Collaborative Blogging, Film Reviews

Santa Claus Conquers the Martians, or: The Star Trek of Christmas Movies

To continue the subgenre of, er, classic(?) film, and without further ado…Santa Claus Conquers the Martians.

The Film:

Santa Claus Conquers the Martians

The Premise:

Martians kidnap Santa!  Because…their children need to enjoy childhood more?

The Uncondensed Version:

The Martians are facing a real but probably not instantly resolved problem—their children spend too much time watching TV and not enough time enjoying childhood.  These Earth TV programs are corrupting the youth, turning their minds to mush…you’ve heard it before.  This is in a society in which it’s considered totally appropriate to use sleep spray to send children to sleep (that’s a euphemism for chloroform, isn’t it?!?!?!).  Martians seem to be extremely open to the power of persuasion, so when they hear a news program suggesting Mars needs its own Santa, they decide to kidnap Santa.  Obviously.

Why spend time with your Martian children when you can just kidnap an elderly man to make toys for them instead?


Throwing a wrench in this ingenious plan are (1) logic and (2) Voldar.  Logical gaps come in the form of the Martians turning on their radar shields only AFTER being detected, as well as kidnapping 2 Earth children…so they won’t tell the authorities and so no one will suspect Martians kidnapped Santa Claus.  WHAT.

Voldar is definitely the main antagonist here and honestly a bit of a hero.  He tells the children to their faces their theories are stupid, and is against the whole concept of children having fun, playing, enjoying life, etc.

Exemplifying that the mustachioed character is always evil.

Although the children escape to warn Santa (even braving a fierce polar bear and, inexplicably, a robot Voldar tries to program to destroy them), it’s too late.  The Martians use their freeze rays to kidnap Santa and bring him back to Mars.  This, of course, begs the question of why the fuck you even need Santa when you have freeze rays.



Once aboard the ship, Santa comforts the children with a mix of dad jokes and rather sinister laughter.  What will happen next???  You know.  Believe me, you already know.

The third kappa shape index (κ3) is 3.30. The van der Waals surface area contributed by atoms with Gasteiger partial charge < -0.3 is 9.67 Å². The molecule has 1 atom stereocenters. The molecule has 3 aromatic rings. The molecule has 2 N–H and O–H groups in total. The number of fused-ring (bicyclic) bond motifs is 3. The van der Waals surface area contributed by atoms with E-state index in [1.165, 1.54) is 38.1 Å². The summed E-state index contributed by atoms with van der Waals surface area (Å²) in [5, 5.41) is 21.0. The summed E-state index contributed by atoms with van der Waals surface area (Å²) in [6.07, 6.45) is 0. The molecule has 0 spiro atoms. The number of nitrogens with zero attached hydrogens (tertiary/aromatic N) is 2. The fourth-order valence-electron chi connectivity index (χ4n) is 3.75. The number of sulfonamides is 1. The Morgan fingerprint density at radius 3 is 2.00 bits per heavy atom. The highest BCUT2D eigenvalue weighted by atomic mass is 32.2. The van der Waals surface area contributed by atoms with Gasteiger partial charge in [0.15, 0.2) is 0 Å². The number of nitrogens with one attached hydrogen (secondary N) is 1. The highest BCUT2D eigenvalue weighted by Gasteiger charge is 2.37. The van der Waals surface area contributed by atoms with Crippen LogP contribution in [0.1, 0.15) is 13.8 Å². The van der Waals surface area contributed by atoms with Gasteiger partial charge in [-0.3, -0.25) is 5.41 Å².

The Rating:

3/5 Pink Panther Heads

This one regularly makes worst movie lists…with good reason.  It’s like watching one of the cheesier episodes of Star Trek:  TOS (like that one where the costume designer wrapped a dog in a shaggy rug and called it an alien)–complete with horrible special effects, cheesy fight scenes, awful one-liners, a lead male putting odd emphasis on the word “sabotage,” and a simplistic message about morality that hits you over the head with a mallet.  Also like some of the worst Star Trek eps, this is bearable for only about half of its run time.  The first half is admittedly entertaining in an utterly cheesy, campy, and cringe-worthy kind of way.

It does get darker than I expected, as Voldar tries to throw Santa and the children out of the airlock.  Maybe this is just who I am, but I was totally rooting for the villain here.  The children are ANNOYING, and Santa’s blind faith in humanity is grating.  Was also hoping for some kind of horrible Santa vs. aliens fight scene.

Was my blog wife on board the UFO for this one, or was she tempted to throw it out of the airlock?  Find out here!


Book Reviews, books

Book Review: Speak by Louisa Hall


Louisa Hall

336 pages

Speak cover.PNG

Speak is a science-fiction novel featuring artificial intelligence, totalitarian responses to uncannily lifelike AI, and computer prodigies, but its focus (like all sci-fi that I can think of, frankly) is on humans and humanity.  Hall explores humanity by weaving several different storylines together.  I admit I’m a sucker for novels in which seemingly separate stories come together, and much of the force driving this novel forward comes from piecing together where the connections are.  Refreshingly, I found all of the stories compelling and never felt the urge to skip through any of the sections.

We follow the history of the human search for meaning through time, beginning with Mary, a young Puritan dreading the life she will have with a new husband in the New World.  Mary’s narration is possibly my favorite as it’s full of energy, intelligence, and overconfidence in her understanding of the world.

A close second is the fictionalized letters of Alan Turing, which reveal his brilliance and isolation.  Hall perfectly balances the tragic elements of his life with his energy and wit.

Hall smoothly transitions us into the sci-fi elements of the story, beginning with a scientist hoping to reconnect with his wife.  His wife, on the other hand, is much more interested in speaking with the AI he helped develop than saving their marriage.

We jump farther forward in time to hear from a scientist and inventor imprisoned for life for his role in creating extremely lifelike AI that served as companions for children, which have since been banned.  However, after this type of AI is banned, an entire generation is left with physical and emotional illnesses, unable to form meaningful connections with humans.